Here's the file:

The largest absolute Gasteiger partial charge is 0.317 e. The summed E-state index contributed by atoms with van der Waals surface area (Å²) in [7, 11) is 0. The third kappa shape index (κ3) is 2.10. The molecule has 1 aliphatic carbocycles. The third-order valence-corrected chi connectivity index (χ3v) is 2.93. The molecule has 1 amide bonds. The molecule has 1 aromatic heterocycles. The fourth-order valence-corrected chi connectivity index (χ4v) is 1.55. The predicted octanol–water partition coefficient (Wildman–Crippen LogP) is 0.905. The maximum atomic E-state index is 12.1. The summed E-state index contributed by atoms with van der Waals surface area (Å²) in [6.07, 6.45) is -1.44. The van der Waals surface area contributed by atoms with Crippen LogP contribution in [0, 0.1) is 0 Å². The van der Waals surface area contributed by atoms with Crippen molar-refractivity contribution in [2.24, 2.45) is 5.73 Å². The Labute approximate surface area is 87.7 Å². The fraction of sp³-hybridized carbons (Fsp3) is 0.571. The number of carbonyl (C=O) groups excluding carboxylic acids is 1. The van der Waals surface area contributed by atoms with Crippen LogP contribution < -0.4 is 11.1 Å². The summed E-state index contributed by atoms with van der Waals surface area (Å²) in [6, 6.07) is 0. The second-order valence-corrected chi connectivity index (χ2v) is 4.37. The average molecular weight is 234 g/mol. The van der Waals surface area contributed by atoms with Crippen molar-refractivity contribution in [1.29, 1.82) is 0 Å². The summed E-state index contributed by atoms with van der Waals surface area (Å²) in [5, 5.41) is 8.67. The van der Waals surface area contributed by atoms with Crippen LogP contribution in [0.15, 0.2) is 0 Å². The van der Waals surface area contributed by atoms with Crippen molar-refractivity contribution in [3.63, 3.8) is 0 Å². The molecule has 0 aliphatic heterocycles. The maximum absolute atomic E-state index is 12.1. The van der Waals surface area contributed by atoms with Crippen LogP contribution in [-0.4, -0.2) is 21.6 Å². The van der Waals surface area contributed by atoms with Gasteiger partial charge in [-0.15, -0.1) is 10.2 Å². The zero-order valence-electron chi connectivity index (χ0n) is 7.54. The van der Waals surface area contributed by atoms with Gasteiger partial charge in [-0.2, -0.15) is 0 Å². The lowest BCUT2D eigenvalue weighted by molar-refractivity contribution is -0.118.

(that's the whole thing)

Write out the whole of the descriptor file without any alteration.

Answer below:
The largest absolute Gasteiger partial charge is 0.317 e. The summed E-state index contributed by atoms with van der Waals surface area (Å²) in [7, 11) is 0. The third kappa shape index (κ3) is 2.10. The molecule has 1 aliphatic carbocycles. The third-order valence-corrected chi connectivity index (χ3v) is 2.93. The molecule has 1 amide bonds. The molecule has 1 aromatic heterocycles. The fourth-order valence-corrected chi connectivity index (χ4v) is 1.55. The predicted octanol–water partition coefficient (Wildman–Crippen LogP) is 0.905. The maximum atomic E-state index is 12.1. The summed E-state index contributed by atoms with van der Waals surface area (Å²) in [6.07, 6.45) is -1.44. The van der Waals surface area contributed by atoms with Crippen LogP contribution in [0, 0.1) is 0 Å². The van der Waals surface area contributed by atoms with Crippen molar-refractivity contribution in [2.24, 2.45) is 5.73 Å². The Labute approximate surface area is 87.7 Å². The fraction of sp³-hybridized carbons (Fsp3) is 0.571. The number of carbonyl (C=O) groups excluding carboxylic acids is 1. The van der Waals surface area contributed by atoms with Crippen LogP contribution < -0.4 is 11.1 Å². The summed E-state index contributed by atoms with van der Waals surface area (Å²) in [6, 6.07) is 0. The second-order valence-corrected chi connectivity index (χ2v) is 4.37. The average molecular weight is 234 g/mol. The van der Waals surface area contributed by atoms with Crippen molar-refractivity contribution in [1.29, 1.82) is 0 Å². The summed E-state index contributed by atoms with van der Waals surface area (Å²) in [5, 5.41) is 8.67. The van der Waals surface area contributed by atoms with Crippen LogP contribution in [0.15, 0.2) is 0 Å². The van der Waals surface area contributed by atoms with Crippen molar-refractivity contribution in [3.63, 3.8) is 0 Å². The molecule has 0 aliphatic heterocycles. The maximum absolute atomic E-state index is 12.1. The van der Waals surface area contributed by atoms with Crippen LogP contribution in [-0.4, -0.2) is 21.6 Å². The van der Waals surface area contributed by atoms with Gasteiger partial charge in [-0.15, -0.1) is 10.2 Å². The zero-order valence-electron chi connectivity index (χ0n) is 7.54. The van der Waals surface area contributed by atoms with Gasteiger partial charge in [-0.2, -0.15) is 0 Å². The lowest BCUT2D eigenvalue weighted by molar-refractivity contribution is -0.118.